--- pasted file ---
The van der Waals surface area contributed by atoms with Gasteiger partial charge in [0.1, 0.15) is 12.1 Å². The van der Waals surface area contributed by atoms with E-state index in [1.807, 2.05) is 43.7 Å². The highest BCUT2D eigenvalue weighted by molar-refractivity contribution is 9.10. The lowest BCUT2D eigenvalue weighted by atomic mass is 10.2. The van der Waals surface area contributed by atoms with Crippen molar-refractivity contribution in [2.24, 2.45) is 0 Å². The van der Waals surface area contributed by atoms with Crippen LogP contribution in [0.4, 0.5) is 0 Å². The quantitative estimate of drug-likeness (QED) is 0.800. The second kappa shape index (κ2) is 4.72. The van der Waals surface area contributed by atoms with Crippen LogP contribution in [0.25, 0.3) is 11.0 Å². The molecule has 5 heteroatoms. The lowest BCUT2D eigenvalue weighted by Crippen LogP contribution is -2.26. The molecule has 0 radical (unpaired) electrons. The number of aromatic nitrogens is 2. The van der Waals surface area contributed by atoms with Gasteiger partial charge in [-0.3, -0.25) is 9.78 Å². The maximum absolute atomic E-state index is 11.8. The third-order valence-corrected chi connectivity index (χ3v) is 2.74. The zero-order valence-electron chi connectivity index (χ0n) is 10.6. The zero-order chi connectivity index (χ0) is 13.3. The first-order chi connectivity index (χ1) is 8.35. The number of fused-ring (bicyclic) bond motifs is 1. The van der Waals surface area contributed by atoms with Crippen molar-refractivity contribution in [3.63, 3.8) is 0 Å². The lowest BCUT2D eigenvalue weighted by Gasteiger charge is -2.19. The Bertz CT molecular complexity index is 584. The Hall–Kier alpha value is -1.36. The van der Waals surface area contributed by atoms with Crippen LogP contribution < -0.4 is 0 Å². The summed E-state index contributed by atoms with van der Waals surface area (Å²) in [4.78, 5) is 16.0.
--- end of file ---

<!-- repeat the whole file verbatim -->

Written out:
The van der Waals surface area contributed by atoms with Gasteiger partial charge in [0.1, 0.15) is 12.1 Å². The van der Waals surface area contributed by atoms with E-state index in [1.807, 2.05) is 43.7 Å². The highest BCUT2D eigenvalue weighted by molar-refractivity contribution is 9.10. The lowest BCUT2D eigenvalue weighted by atomic mass is 10.2. The van der Waals surface area contributed by atoms with Crippen molar-refractivity contribution in [2.24, 2.45) is 0 Å². The van der Waals surface area contributed by atoms with Crippen LogP contribution in [0.4, 0.5) is 0 Å². The quantitative estimate of drug-likeness (QED) is 0.800. The second kappa shape index (κ2) is 4.72. The van der Waals surface area contributed by atoms with Crippen LogP contribution in [0.25, 0.3) is 11.0 Å². The molecule has 5 heteroatoms. The lowest BCUT2D eigenvalue weighted by Crippen LogP contribution is -2.26. The molecule has 0 radical (unpaired) electrons. The number of aromatic nitrogens is 2. The van der Waals surface area contributed by atoms with Gasteiger partial charge in [-0.3, -0.25) is 9.78 Å². The maximum absolute atomic E-state index is 11.8. The third-order valence-corrected chi connectivity index (χ3v) is 2.74. The zero-order valence-electron chi connectivity index (χ0n) is 10.6. The zero-order chi connectivity index (χ0) is 13.3. The first-order chi connectivity index (χ1) is 8.35. The number of fused-ring (bicyclic) bond motifs is 1. The van der Waals surface area contributed by atoms with Crippen molar-refractivity contribution in [3.63, 3.8) is 0 Å². The lowest BCUT2D eigenvalue weighted by Gasteiger charge is -2.19. The Bertz CT molecular complexity index is 584. The Hall–Kier alpha value is -1.36. The van der Waals surface area contributed by atoms with Crippen LogP contribution < -0.4 is 0 Å². The summed E-state index contributed by atoms with van der Waals surface area (Å²) in [4.78, 5) is 16.0.